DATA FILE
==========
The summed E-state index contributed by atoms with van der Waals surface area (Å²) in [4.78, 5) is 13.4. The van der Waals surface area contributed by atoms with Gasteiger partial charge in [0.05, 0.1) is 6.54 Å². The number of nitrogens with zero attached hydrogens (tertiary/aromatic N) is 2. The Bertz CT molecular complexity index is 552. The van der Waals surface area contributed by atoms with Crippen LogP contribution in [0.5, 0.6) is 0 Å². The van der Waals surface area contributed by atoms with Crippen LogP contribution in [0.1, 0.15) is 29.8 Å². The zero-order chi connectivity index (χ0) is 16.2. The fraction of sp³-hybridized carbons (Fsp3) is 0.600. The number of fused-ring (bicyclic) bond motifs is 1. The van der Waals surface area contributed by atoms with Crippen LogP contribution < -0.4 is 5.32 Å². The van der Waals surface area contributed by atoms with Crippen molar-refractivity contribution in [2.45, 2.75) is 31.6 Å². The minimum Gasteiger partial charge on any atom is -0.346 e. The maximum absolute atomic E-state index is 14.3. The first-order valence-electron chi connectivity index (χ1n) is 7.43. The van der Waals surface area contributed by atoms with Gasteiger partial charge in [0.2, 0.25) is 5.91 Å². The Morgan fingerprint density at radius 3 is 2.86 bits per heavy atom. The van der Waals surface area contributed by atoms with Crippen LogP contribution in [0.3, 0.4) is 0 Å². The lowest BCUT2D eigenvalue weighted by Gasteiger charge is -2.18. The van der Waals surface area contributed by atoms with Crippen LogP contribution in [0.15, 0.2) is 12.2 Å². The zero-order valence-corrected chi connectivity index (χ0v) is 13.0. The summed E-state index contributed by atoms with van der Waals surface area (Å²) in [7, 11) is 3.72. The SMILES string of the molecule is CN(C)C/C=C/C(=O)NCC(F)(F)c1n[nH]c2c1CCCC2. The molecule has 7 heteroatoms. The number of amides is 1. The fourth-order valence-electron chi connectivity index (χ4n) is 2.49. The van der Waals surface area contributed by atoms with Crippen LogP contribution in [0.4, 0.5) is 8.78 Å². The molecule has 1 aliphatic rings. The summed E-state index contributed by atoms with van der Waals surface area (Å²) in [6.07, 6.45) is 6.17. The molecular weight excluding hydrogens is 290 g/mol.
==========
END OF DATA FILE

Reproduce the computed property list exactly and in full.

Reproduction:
The summed E-state index contributed by atoms with van der Waals surface area (Å²) in [4.78, 5) is 13.4. The van der Waals surface area contributed by atoms with Gasteiger partial charge in [0.05, 0.1) is 6.54 Å². The number of nitrogens with zero attached hydrogens (tertiary/aromatic N) is 2. The Bertz CT molecular complexity index is 552. The van der Waals surface area contributed by atoms with Crippen LogP contribution in [0.5, 0.6) is 0 Å². The van der Waals surface area contributed by atoms with Crippen LogP contribution in [0.1, 0.15) is 29.8 Å². The zero-order chi connectivity index (χ0) is 16.2. The fraction of sp³-hybridized carbons (Fsp3) is 0.600. The number of fused-ring (bicyclic) bond motifs is 1. The van der Waals surface area contributed by atoms with Crippen LogP contribution < -0.4 is 5.32 Å². The van der Waals surface area contributed by atoms with Crippen molar-refractivity contribution in [2.45, 2.75) is 31.6 Å². The minimum Gasteiger partial charge on any atom is -0.346 e. The maximum absolute atomic E-state index is 14.3. The first-order valence-electron chi connectivity index (χ1n) is 7.43. The van der Waals surface area contributed by atoms with Gasteiger partial charge in [0.2, 0.25) is 5.91 Å². The Morgan fingerprint density at radius 3 is 2.86 bits per heavy atom. The van der Waals surface area contributed by atoms with Crippen LogP contribution in [0.3, 0.4) is 0 Å². The lowest BCUT2D eigenvalue weighted by Gasteiger charge is -2.18. The van der Waals surface area contributed by atoms with Crippen LogP contribution in [0.15, 0.2) is 12.2 Å². The zero-order valence-corrected chi connectivity index (χ0v) is 13.0. The summed E-state index contributed by atoms with van der Waals surface area (Å²) in [7, 11) is 3.72. The SMILES string of the molecule is CN(C)C/C=C/C(=O)NCC(F)(F)c1n[nH]c2c1CCCC2. The molecule has 7 heteroatoms. The number of amides is 1. The fourth-order valence-electron chi connectivity index (χ4n) is 2.49. The van der Waals surface area contributed by atoms with Crippen LogP contribution in [0.4, 0.5) is 8.78 Å². The molecule has 1 aliphatic rings. The summed E-state index contributed by atoms with van der Waals surface area (Å²) in [6.07, 6.45) is 6.17. The molecular weight excluding hydrogens is 290 g/mol.